From the July 4, 1936, issue


Shimmering bags of transparent material of the kind used in wrapping cigarette packages are the latest tools of science to tap stratosphere secrets. Soaring to altitudes of 20 miles, these small, unmanned balloons are being used to pierce the atmospheric heights far above where men can probe them with giant balloons carrying loads of equipment and human pilots. A vastly wider usefulness to science, research at only a fraction of the former cost, and complete freedom from any possibilities of loss of life are the three motives behind the gleaming balloons now being sent aloft which, through robot scientists in their “gondolas,” record and send back to Earth the reports from near the “surface” of the sea of air that surrounds the planet Earth.

At the National Bureau of Standards in Washington, D.C., Dr. L.F. Curtiss has sent up such a balloon to an estimated height of over 100,000 feet. From such a height one could look down on the famed Explorer II as it broke the world’s altitude record, 72,395 feet, as would the climbers of Mt. Everest on the ground 29,000 feet below.

And at the Franklin Institute’s Bartol Research Foundation, Dr. Thomas H. Johnson is sending up similar balloons in studies with which it is hoped to close the last gaps in the mystery of science that has been the cosmic ray.


Experiments on the ability of the new neutron rays of science to produce biological changes in living organisms show that they are much more efficient than X-rays, Dr. Raymond E. Zirkle, Johnson Foundation for Medical Physics at the University of Pennsylvania, told the meeting of the American Association for the Advancement of Science.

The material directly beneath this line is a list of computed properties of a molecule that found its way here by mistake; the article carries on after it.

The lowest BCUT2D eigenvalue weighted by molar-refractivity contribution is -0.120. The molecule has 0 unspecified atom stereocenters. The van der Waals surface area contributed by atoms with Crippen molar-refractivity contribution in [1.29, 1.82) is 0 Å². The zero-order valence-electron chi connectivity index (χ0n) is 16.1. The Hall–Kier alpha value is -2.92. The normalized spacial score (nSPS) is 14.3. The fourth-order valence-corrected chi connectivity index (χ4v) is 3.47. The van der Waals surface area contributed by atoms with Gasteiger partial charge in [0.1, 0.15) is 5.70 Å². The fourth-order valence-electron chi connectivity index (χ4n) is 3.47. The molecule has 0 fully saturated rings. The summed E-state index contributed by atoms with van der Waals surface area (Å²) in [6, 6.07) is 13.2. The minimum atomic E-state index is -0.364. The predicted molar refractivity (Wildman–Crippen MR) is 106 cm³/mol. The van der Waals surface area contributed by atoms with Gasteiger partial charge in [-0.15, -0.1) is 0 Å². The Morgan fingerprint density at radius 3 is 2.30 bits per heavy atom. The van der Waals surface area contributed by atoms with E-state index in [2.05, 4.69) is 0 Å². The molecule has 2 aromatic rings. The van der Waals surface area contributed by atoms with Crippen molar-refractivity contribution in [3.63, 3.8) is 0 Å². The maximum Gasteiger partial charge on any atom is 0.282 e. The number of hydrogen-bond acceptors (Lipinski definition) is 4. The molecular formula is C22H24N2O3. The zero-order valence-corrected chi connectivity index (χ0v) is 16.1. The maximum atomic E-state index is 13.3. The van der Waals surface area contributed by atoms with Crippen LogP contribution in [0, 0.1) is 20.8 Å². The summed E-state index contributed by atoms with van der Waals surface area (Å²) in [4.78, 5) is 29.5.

The ultimate hope of the investigators, Dr. Zirkle revealed, is that the neutron rays will be more destructive to tumorous tissue than to normal tissues. This differential destructiveness is possessed to a certain extent by X-rays, but if the neutron should prove to have it to an even greater degree, it would thereby be a much more potent radiation with which to attack cancer.


By aid of delicate chemical tests that sound like magic, dry bones of Egyptians who lived 3,300 years ago can be made to give up important secrets regarding types of blood that once flowed in their veins.

The experiment, pronounced successful, is expected to open up a “vast new field of research” enabling science to probe long-lost chapters of man’s racial history.

Announcement of the tests was made before the American Association for the Advancement of Science by Dr. P.B. Candela, Brooklyn physician. In his tests, Dr. Candela used skeletons of Egyptian women who lived in the days of Egypt’s eighteenth dynasty, 1500 B.C., now in collections of the Brooklyn Central Museum.

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